ahh, that bastard.. I hear you can buy him off with a couple fifths of vodka...
Posted by: §intå×

Re: real Newb Question - 03/21/04 10:17 PM

Heh, dude you owned me... I kinda have to look up by default. However I do anyway. You have skillz, Plus you saved UGN.
Posted by: Gremelin

Re: real Newb Question - 03/21/04 10:41 PM

Wasn't too hard to own you and pull your dox; that plus your board sucked like hell ...
Posted by: §intå×

Re: real Newb Question - 03/22/04 04:14 AM

yea yea. stupid whois search. I left xnull over a year ago. The same company who makes YABB. I get emails all the time saying we are sorry we were hacked again. They haven't even updated thier mailing list. Thier security blows. Service sucks. Live and learn. Not the peeps I have now rock. I call 24/7 I get a live body and the issue is fixed in 5 minutes. Live and learn
Posted by: Gremelin

Re: real Newb Question - 03/22/04 04:42 AM

Yeh, your ISP sucked too ... Dear god they sucked... Well, you learned that UBB is god if you have the cash for it ...
Posted by: rae_rae

Re: real Newb Question - 05/20/04 07:22 AM

for future reference if i may, go to :[link removed].
this program will do alot of the work for you.
Posted by: §intå×

Re: real Newb Question - 05/20/04 03:02 PM

You post was just

SHUT DOWN

heh
Posted by: Gremelin

Re: real Newb Question - 05/20/04 03:15 PM

...

If theres one thing that pisses me off more than anything it's when people register just to promote a site in a post...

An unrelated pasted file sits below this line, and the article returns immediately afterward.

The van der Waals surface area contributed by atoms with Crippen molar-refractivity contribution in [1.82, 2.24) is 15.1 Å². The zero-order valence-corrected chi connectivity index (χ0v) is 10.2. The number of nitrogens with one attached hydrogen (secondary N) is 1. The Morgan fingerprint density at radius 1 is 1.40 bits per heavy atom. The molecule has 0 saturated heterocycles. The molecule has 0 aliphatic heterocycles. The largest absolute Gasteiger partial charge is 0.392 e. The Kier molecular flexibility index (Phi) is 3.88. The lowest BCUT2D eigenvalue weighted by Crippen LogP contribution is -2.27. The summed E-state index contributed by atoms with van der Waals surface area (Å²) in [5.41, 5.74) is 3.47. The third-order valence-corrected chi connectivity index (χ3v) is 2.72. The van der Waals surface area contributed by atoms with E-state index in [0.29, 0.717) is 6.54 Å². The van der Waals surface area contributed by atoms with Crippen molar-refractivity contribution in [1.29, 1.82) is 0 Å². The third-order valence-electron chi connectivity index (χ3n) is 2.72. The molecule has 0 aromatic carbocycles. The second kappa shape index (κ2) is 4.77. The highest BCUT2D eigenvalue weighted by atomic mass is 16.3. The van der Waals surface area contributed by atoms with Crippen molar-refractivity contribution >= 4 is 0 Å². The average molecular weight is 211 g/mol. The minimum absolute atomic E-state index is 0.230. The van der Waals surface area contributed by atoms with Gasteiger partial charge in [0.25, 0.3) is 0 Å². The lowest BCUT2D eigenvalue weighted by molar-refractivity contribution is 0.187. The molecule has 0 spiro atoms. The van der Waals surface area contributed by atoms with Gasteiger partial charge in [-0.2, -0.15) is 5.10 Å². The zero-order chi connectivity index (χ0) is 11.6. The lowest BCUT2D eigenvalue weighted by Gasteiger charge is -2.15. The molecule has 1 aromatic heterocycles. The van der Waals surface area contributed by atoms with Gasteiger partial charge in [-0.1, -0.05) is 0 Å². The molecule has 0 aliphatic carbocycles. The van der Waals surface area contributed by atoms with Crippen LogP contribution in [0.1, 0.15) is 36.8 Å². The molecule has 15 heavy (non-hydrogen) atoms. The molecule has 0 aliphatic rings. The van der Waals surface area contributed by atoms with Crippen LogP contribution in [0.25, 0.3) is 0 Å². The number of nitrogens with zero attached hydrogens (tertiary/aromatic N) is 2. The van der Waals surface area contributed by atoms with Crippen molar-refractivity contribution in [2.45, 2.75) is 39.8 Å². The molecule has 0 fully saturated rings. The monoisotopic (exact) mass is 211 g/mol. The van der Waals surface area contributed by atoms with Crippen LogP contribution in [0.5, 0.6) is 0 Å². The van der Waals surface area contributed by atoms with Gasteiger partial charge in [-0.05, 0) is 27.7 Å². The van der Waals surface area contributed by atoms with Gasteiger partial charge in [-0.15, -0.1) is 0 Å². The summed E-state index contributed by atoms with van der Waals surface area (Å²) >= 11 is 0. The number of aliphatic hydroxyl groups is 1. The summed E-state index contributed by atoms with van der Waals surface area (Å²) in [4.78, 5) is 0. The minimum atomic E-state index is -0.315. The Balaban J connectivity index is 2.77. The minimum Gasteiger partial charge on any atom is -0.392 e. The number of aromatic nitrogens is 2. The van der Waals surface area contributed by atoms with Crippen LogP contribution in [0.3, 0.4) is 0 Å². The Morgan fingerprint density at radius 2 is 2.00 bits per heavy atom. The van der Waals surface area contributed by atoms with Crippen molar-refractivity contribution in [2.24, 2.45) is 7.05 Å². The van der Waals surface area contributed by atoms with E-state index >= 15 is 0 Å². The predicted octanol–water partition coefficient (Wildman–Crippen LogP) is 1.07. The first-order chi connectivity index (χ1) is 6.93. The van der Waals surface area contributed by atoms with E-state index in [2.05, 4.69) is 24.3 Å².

Posted by: §intå×

Re: real Newb Question - 05/20/04 04:06 PM

Yea, Like if I came on her and advertised my site .
Posted by: Gremelin

Re: real Newb Question - 05/21/04 04:30 AM

yeh but you're differant, we at least like you
Posted by: §intå×

Re: real Newb Question - 05/25/04 07:23 PM

Ahhhh. Thanks guys! Oh I will pay you early this month to keep saying stuff like that.
Posted by: Gremelin

Re: real Newb Question - 05/25/04 10:56 PM

pay me?
Posted by: §intå×

Re: real Newb Question - 05/26/04 04:49 AM

Shhh, friendship dues.
Posted by: Gremelin

Re: real Newb Question - 05/26/04 02:27 PM

yey!
Posted by: hyperx.

Re: real Newb Question - 05/27/04 05:28 AM

..yeah..
netstat -an
......................... :s

-hyperx
Posted by: weeve

Re: real Newb Question - 05/27/04 08:55 AM

um....

http://scan.sygatetech.com/

and

http://www.google.com/search?sourceid=navclient...=UTF-8&q=online+port+scan

hehehe...that's always easier. Or nmap/saint/satan if your a linux user...just thought I'd say. Netstat for me, is getting old, I like it when people reinvent the wheel. As has been done, in revolutions since long before even written glyphs.